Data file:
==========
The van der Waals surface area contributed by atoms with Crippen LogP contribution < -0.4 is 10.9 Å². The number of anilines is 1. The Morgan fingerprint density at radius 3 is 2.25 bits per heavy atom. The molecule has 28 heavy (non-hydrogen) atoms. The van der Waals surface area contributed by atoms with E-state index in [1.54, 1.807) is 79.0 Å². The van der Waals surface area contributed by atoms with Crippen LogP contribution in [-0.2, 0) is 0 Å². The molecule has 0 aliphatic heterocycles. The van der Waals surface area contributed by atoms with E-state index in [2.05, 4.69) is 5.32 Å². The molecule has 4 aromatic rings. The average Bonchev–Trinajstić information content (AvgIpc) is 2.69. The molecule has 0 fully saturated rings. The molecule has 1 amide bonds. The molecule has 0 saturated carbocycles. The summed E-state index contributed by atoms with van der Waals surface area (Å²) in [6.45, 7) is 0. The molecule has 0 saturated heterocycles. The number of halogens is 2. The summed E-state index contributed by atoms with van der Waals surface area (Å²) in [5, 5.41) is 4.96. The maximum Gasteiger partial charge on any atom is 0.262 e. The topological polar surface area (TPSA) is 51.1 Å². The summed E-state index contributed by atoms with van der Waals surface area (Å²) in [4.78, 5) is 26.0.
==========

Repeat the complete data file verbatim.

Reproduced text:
The van der Waals surface area contributed by atoms with Crippen LogP contribution < -0.4 is 10.9 Å². The number of anilines is 1. The Morgan fingerprint density at radius 3 is 2.25 bits per heavy atom. The molecule has 28 heavy (non-hydrogen) atoms. The van der Waals surface area contributed by atoms with E-state index in [1.54, 1.807) is 79.0 Å². The van der Waals surface area contributed by atoms with Crippen LogP contribution in [-0.2, 0) is 0 Å². The molecule has 0 aliphatic heterocycles. The van der Waals surface area contributed by atoms with E-state index in [2.05, 4.69) is 5.32 Å². The molecule has 4 aromatic rings. The average Bonchev–Trinajstić information content (AvgIpc) is 2.69. The molecule has 0 fully saturated rings. The molecule has 1 amide bonds. The molecule has 0 saturated carbocycles. The summed E-state index contributed by atoms with van der Waals surface area (Å²) in [6.45, 7) is 0. The molecule has 0 saturated heterocycles. The number of halogens is 2. The summed E-state index contributed by atoms with van der Waals surface area (Å²) in [5, 5.41) is 4.96. The maximum Gasteiger partial charge on any atom is 0.262 e. The topological polar surface area (TPSA) is 51.1 Å². The summed E-state index contributed by atoms with van der Waals surface area (Å²) in [4.78, 5) is 26.0.